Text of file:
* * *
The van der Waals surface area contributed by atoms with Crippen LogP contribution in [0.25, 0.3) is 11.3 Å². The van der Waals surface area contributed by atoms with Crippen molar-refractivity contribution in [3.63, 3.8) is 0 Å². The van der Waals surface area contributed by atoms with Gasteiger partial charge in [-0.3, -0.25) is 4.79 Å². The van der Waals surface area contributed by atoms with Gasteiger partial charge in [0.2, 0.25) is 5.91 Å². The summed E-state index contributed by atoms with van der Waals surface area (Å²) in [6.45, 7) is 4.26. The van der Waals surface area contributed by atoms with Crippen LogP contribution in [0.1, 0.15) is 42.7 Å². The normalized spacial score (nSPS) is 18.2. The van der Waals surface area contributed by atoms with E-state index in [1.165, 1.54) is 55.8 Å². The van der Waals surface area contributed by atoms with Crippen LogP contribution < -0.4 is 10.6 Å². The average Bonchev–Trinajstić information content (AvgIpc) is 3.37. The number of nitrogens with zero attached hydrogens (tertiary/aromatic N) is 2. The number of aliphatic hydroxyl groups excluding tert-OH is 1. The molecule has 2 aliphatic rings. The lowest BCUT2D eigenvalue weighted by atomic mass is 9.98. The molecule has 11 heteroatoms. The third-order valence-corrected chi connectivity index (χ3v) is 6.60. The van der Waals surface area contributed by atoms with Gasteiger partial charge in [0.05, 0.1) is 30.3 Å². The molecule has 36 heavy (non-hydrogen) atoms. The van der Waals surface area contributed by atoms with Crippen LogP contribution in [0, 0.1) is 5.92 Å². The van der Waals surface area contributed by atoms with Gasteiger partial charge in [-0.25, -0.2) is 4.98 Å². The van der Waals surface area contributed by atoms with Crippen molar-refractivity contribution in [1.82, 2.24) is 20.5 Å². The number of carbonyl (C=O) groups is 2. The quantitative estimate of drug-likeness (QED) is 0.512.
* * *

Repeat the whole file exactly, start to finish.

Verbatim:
The van der Waals surface area contributed by atoms with Crippen LogP contribution in [0.25, 0.3) is 11.3 Å². The van der Waals surface area contributed by atoms with Crippen molar-refractivity contribution in [3.63, 3.8) is 0 Å². The van der Waals surface area contributed by atoms with Gasteiger partial charge in [-0.3, -0.25) is 4.79 Å². The van der Waals surface area contributed by atoms with Gasteiger partial charge in [0.2, 0.25) is 5.91 Å². The summed E-state index contributed by atoms with van der Waals surface area (Å²) in [6.45, 7) is 4.26. The van der Waals surface area contributed by atoms with Crippen LogP contribution in [0.1, 0.15) is 42.7 Å². The normalized spacial score (nSPS) is 18.2. The van der Waals surface area contributed by atoms with E-state index in [1.165, 1.54) is 55.8 Å². The van der Waals surface area contributed by atoms with Crippen LogP contribution < -0.4 is 10.6 Å². The average Bonchev–Trinajstić information content (AvgIpc) is 3.37. The number of nitrogens with zero attached hydrogens (tertiary/aromatic N) is 2. The number of aliphatic hydroxyl groups excluding tert-OH is 1. The molecule has 2 aliphatic rings. The lowest BCUT2D eigenvalue weighted by atomic mass is 9.98. The molecule has 11 heteroatoms. The third-order valence-corrected chi connectivity index (χ3v) is 6.60. The van der Waals surface area contributed by atoms with Gasteiger partial charge in [0.05, 0.1) is 30.3 Å². The molecule has 36 heavy (non-hydrogen) atoms. The van der Waals surface area contributed by atoms with Crippen LogP contribution in [0, 0.1) is 5.92 Å². The van der Waals surface area contributed by atoms with Gasteiger partial charge in [-0.25, -0.2) is 4.98 Å². The van der Waals surface area contributed by atoms with Crippen molar-refractivity contribution in [1.82, 2.24) is 20.5 Å². The number of carbonyl (C=O) groups is 2. The quantitative estimate of drug-likeness (QED) is 0.512.